Tuesday, 9 August 2016

Habeas Corpus: The History

You may have seen the title of the latest Apollo Players’ show and wondered, ‘What does it mean?’

Habeas Corpus is a Latin phrase which literally means: ‘You may have the body’.

It is normally a legal term, going back to the Habeas Corpus Act of 1679 which itself only made legal what was already a known procedure by which the length of time the police or courts could hold a prisoner without trial may be challenged.

The writ of Habeas Corpus, on which the act was based, goes back to at least the 12th century and was guaranteed in the Magna Carta of 1215, famously signed by King John at Runnymede.

So that’s your history lesson for the day.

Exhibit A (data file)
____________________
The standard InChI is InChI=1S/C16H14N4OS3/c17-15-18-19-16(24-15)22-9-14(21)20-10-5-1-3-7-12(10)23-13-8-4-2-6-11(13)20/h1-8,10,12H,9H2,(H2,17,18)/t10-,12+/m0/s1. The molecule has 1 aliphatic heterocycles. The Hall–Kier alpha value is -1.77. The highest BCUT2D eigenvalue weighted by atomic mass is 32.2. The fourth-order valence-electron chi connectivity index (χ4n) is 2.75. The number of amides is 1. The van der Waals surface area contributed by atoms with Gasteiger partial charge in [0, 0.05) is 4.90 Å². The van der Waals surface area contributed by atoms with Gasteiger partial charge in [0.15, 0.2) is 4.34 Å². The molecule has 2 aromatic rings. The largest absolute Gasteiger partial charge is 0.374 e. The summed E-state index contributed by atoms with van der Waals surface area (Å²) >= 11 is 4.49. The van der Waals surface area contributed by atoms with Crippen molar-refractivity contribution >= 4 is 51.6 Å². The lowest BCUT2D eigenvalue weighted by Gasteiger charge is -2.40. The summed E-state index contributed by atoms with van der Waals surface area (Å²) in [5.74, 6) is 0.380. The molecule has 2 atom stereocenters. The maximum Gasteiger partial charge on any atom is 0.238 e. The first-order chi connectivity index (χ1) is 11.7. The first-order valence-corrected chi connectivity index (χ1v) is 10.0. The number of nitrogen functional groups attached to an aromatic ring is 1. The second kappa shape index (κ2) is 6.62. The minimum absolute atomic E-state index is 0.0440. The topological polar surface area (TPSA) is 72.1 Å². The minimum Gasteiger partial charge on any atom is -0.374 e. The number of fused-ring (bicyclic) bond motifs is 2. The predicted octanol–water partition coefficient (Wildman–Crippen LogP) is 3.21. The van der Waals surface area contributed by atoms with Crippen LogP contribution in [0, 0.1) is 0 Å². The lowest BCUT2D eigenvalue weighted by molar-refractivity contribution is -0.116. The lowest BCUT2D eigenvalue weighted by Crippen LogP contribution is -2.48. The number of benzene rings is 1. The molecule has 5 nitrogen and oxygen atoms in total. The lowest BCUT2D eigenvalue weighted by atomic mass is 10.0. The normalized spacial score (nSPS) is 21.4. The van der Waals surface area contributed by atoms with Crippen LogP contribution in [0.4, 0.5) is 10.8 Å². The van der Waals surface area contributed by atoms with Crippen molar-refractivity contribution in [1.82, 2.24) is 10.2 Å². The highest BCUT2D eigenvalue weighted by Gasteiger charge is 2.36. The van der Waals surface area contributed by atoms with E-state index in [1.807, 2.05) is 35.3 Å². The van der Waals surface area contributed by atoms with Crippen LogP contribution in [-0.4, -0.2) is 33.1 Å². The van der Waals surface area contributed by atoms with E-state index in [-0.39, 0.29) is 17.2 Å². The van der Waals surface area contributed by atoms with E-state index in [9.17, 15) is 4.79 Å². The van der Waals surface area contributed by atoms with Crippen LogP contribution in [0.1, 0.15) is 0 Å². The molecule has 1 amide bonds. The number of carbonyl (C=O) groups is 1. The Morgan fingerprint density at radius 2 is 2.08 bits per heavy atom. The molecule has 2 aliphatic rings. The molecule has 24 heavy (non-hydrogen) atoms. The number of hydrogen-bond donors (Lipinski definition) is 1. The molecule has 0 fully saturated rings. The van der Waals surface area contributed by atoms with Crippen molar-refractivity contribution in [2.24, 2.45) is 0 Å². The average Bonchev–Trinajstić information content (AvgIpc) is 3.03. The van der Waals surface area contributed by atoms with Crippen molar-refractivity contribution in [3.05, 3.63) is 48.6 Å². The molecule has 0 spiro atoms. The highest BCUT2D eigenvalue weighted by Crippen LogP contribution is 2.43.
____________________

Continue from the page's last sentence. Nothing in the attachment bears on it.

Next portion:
Typically, Alan Bennett has taken a formal Latin legal phrase and bent it to his will, for in the play, the message ‘You may have the body’ refers not to anyone being imprisoned against their will, nor any crime being committed, but to the various characters’ plotting to ‘have the body’ of their choice – in a very different context!

Our hilarious, entertaining production is about as far away as it is possible to get from a stuffy courtroom drama – come along and see it at The Apollo Theatre from 2 September.

Tickets and further information available at: http://www.apollo-theatre.org.uk/habeas-corpus/

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